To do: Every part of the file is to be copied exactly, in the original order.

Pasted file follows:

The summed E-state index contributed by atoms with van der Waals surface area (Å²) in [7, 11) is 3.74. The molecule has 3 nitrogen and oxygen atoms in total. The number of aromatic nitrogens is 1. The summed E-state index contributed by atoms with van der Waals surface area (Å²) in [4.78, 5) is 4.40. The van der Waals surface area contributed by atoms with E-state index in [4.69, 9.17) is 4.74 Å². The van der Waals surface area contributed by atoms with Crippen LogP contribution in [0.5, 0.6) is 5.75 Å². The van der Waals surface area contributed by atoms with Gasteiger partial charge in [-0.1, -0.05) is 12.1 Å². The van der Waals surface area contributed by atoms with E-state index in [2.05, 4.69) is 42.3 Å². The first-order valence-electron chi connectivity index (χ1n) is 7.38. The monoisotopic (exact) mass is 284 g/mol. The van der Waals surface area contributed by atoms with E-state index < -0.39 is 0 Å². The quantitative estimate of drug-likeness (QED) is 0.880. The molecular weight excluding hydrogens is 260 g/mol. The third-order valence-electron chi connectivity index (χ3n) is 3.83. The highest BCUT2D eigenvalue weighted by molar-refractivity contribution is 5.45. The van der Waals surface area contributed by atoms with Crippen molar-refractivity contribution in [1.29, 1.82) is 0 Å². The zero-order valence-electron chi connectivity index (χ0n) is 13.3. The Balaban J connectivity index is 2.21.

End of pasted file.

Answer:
The summed E-state index contributed by atoms with van der Waals surface area (Å²) in [7, 11) is 3.74. The molecule has 3 nitrogen and oxygen atoms in total. The number of aromatic nitrogens is 1. The summed E-state index contributed by atoms with van der Waals surface area (Å²) in [4.78, 5) is 4.40. The van der Waals surface area contributed by atoms with E-state index in [4.69, 9.17) is 4.74 Å². The van der Waals surface area contributed by atoms with Crippen LogP contribution in [0.5, 0.6) is 5.75 Å². The van der Waals surface area contributed by atoms with Gasteiger partial charge in [-0.1, -0.05) is 12.1 Å². The van der Waals surface area contributed by atoms with E-state index in [2.05, 4.69) is 42.3 Å². The first-order valence-electron chi connectivity index (χ1n) is 7.38. The monoisotopic (exact) mass is 284 g/mol. The van der Waals surface area contributed by atoms with E-state index < -0.39 is 0 Å². The quantitative estimate of drug-likeness (QED) is 0.880. The molecular weight excluding hydrogens is 260 g/mol. The third-order valence-electron chi connectivity index (χ3n) is 3.83. The highest BCUT2D eigenvalue weighted by molar-refractivity contribution is 5.45. The van der Waals surface area contributed by atoms with Crippen molar-refractivity contribution in [1.29, 1.82) is 0 Å². The zero-order valence-electron chi connectivity index (χ0n) is 13.3. The Balaban J connectivity index is 2.21.